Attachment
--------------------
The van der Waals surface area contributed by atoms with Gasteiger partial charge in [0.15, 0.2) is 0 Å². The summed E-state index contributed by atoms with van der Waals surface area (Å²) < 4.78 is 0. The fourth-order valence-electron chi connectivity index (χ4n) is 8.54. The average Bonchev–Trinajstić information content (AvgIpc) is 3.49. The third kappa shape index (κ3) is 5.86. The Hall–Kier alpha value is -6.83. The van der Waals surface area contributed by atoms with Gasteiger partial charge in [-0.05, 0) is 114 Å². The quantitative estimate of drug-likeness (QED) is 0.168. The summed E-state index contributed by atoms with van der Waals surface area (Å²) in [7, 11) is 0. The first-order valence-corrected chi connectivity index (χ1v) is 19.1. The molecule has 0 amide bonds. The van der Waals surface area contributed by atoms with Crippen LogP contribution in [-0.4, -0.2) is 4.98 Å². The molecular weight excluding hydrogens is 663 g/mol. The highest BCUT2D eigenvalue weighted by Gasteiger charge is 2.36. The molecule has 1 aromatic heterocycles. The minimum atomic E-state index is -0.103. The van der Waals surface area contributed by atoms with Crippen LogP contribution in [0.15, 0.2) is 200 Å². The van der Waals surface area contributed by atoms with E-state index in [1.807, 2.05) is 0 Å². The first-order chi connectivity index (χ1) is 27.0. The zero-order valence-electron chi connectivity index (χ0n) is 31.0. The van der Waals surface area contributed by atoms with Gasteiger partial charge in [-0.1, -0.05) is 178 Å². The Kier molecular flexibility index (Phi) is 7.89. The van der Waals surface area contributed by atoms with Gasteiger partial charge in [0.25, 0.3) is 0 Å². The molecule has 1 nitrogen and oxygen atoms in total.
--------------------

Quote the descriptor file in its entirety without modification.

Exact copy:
The van der Waals surface area contributed by atoms with Gasteiger partial charge in [0.15, 0.2) is 0 Å². The summed E-state index contributed by atoms with van der Waals surface area (Å²) < 4.78 is 0. The fourth-order valence-electron chi connectivity index (χ4n) is 8.54. The average Bonchev–Trinajstić information content (AvgIpc) is 3.49. The third kappa shape index (κ3) is 5.86. The Hall–Kier alpha value is -6.83. The van der Waals surface area contributed by atoms with Gasteiger partial charge in [-0.05, 0) is 114 Å². The quantitative estimate of drug-likeness (QED) is 0.168. The summed E-state index contributed by atoms with van der Waals surface area (Å²) in [7, 11) is 0. The first-order valence-corrected chi connectivity index (χ1v) is 19.1. The molecule has 0 amide bonds. The van der Waals surface area contributed by atoms with Crippen LogP contribution in [-0.4, -0.2) is 4.98 Å². The molecular weight excluding hydrogens is 663 g/mol. The highest BCUT2D eigenvalue weighted by Gasteiger charge is 2.36. The molecule has 1 aromatic heterocycles. The minimum atomic E-state index is -0.103. The van der Waals surface area contributed by atoms with Crippen LogP contribution in [0.15, 0.2) is 200 Å². The van der Waals surface area contributed by atoms with E-state index in [1.807, 2.05) is 0 Å². The first-order chi connectivity index (χ1) is 27.0. The zero-order valence-electron chi connectivity index (χ0n) is 31.0. The van der Waals surface area contributed by atoms with Gasteiger partial charge in [-0.1, -0.05) is 178 Å². The Kier molecular flexibility index (Phi) is 7.89. The van der Waals surface area contributed by atoms with Gasteiger partial charge in [0.25, 0.3) is 0 Å². The molecule has 1 nitrogen and oxygen atoms in total.